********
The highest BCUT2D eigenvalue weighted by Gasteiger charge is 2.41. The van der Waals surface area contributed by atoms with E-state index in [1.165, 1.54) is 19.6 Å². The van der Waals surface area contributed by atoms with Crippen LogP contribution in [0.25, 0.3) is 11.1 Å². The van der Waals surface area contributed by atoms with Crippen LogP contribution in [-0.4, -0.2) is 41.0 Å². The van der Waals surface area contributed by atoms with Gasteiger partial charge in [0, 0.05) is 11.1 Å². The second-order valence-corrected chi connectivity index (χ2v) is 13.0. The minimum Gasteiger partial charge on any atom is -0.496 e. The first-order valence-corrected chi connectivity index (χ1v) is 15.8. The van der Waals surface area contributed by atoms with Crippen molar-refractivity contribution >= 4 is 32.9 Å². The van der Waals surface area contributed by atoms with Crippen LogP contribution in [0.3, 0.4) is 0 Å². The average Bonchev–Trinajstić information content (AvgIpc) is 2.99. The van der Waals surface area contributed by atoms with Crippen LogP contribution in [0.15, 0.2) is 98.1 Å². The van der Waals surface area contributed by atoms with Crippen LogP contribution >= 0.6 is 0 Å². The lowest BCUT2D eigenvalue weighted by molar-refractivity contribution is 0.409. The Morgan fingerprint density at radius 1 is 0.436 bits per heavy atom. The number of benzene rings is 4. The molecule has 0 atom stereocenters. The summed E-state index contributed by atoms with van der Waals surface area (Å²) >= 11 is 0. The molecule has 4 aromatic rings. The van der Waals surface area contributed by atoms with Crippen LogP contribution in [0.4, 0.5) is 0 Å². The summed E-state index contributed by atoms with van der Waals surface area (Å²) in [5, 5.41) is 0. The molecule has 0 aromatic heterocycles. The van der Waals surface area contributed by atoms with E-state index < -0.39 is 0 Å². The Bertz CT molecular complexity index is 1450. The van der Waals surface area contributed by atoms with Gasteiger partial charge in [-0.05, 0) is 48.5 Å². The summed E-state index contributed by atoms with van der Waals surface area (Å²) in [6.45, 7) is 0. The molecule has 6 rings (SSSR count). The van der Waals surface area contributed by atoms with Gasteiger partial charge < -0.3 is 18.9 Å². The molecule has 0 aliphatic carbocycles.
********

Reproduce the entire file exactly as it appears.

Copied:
The highest BCUT2D eigenvalue weighted by Gasteiger charge is 2.41. The van der Waals surface area contributed by atoms with E-state index in [1.165, 1.54) is 19.6 Å². The van der Waals surface area contributed by atoms with Crippen LogP contribution in [0.25, 0.3) is 11.1 Å². The van der Waals surface area contributed by atoms with Crippen LogP contribution in [-0.4, -0.2) is 41.0 Å². The van der Waals surface area contributed by atoms with Gasteiger partial charge in [0, 0.05) is 11.1 Å². The second-order valence-corrected chi connectivity index (χ2v) is 13.0. The minimum Gasteiger partial charge on any atom is -0.496 e. The first-order valence-corrected chi connectivity index (χ1v) is 15.8. The van der Waals surface area contributed by atoms with Crippen molar-refractivity contribution >= 4 is 32.9 Å². The van der Waals surface area contributed by atoms with Crippen LogP contribution in [0.3, 0.4) is 0 Å². The average Bonchev–Trinajstić information content (AvgIpc) is 2.99. The van der Waals surface area contributed by atoms with Crippen LogP contribution in [0.15, 0.2) is 98.1 Å². The van der Waals surface area contributed by atoms with Crippen LogP contribution >= 0.6 is 0 Å². The lowest BCUT2D eigenvalue weighted by molar-refractivity contribution is 0.409. The Morgan fingerprint density at radius 1 is 0.436 bits per heavy atom. The number of benzene rings is 4. The molecule has 0 atom stereocenters. The summed E-state index contributed by atoms with van der Waals surface area (Å²) >= 11 is 0. The molecule has 4 aromatic rings. The van der Waals surface area contributed by atoms with Crippen LogP contribution in [0.4, 0.5) is 0 Å². The summed E-state index contributed by atoms with van der Waals surface area (Å²) in [5, 5.41) is 0. The molecule has 0 aromatic heterocycles. The van der Waals surface area contributed by atoms with E-state index < -0.39 is 0 Å². The Bertz CT molecular complexity index is 1450. The van der Waals surface area contributed by atoms with Gasteiger partial charge in [-0.05, 0) is 48.5 Å². The summed E-state index contributed by atoms with van der Waals surface area (Å²) in [6.45, 7) is 0. The molecule has 6 rings (SSSR count). The van der Waals surface area contributed by atoms with Gasteiger partial charge < -0.3 is 18.9 Å². The molecule has 0 aliphatic carbocycles.